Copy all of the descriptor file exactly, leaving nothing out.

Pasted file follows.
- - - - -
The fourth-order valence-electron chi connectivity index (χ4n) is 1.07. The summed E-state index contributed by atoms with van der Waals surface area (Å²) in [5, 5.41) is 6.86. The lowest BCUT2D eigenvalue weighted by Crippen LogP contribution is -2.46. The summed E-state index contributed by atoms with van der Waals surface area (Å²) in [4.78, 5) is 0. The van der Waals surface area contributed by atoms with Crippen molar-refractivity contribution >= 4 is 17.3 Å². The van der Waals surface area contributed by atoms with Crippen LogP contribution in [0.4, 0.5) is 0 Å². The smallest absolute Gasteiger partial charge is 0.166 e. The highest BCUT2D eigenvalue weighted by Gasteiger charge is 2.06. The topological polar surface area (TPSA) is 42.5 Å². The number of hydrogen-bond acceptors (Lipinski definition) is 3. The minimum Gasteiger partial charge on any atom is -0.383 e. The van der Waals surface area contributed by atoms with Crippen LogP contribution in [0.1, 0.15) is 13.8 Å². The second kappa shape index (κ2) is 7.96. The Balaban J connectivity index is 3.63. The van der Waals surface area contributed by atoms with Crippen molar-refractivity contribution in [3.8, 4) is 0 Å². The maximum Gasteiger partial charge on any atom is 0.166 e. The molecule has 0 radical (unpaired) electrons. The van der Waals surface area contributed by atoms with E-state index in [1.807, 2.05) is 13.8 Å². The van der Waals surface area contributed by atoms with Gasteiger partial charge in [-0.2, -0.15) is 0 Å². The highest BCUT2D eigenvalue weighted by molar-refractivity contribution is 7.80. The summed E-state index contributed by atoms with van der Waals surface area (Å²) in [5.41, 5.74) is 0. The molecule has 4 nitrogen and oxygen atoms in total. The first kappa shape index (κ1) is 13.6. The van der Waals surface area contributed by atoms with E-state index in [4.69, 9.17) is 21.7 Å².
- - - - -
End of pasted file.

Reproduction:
The fourth-order valence-electron chi connectivity index (χ4n) is 1.07. The summed E-state index contributed by atoms with van der Waals surface area (Å²) in [5, 5.41) is 6.86. The lowest BCUT2D eigenvalue weighted by Crippen LogP contribution is -2.46. The summed E-state index contributed by atoms with van der Waals surface area (Å²) in [4.78, 5) is 0. The van der Waals surface area contributed by atoms with Crippen molar-refractivity contribution >= 4 is 17.3 Å². The van der Waals surface area contributed by atoms with Crippen LogP contribution in [0.4, 0.5) is 0 Å². The smallest absolute Gasteiger partial charge is 0.166 e. The highest BCUT2D eigenvalue weighted by Gasteiger charge is 2.06. The topological polar surface area (TPSA) is 42.5 Å². The number of hydrogen-bond acceptors (Lipinski definition) is 3. The minimum Gasteiger partial charge on any atom is -0.383 e. The van der Waals surface area contributed by atoms with Crippen LogP contribution in [0.1, 0.15) is 13.8 Å². The second kappa shape index (κ2) is 7.96. The Balaban J connectivity index is 3.63. The van der Waals surface area contributed by atoms with Crippen molar-refractivity contribution in [3.8, 4) is 0 Å². The maximum Gasteiger partial charge on any atom is 0.166 e. The molecule has 0 radical (unpaired) electrons. The van der Waals surface area contributed by atoms with E-state index in [1.807, 2.05) is 13.8 Å². The van der Waals surface area contributed by atoms with Gasteiger partial charge in [-0.2, -0.15) is 0 Å². The highest BCUT2D eigenvalue weighted by molar-refractivity contribution is 7.80. The summed E-state index contributed by atoms with van der Waals surface area (Å²) in [5.41, 5.74) is 0. The molecule has 4 nitrogen and oxygen atoms in total. The first kappa shape index (κ1) is 13.6. The van der Waals surface area contributed by atoms with E-state index in [4.69, 9.17) is 21.7 Å².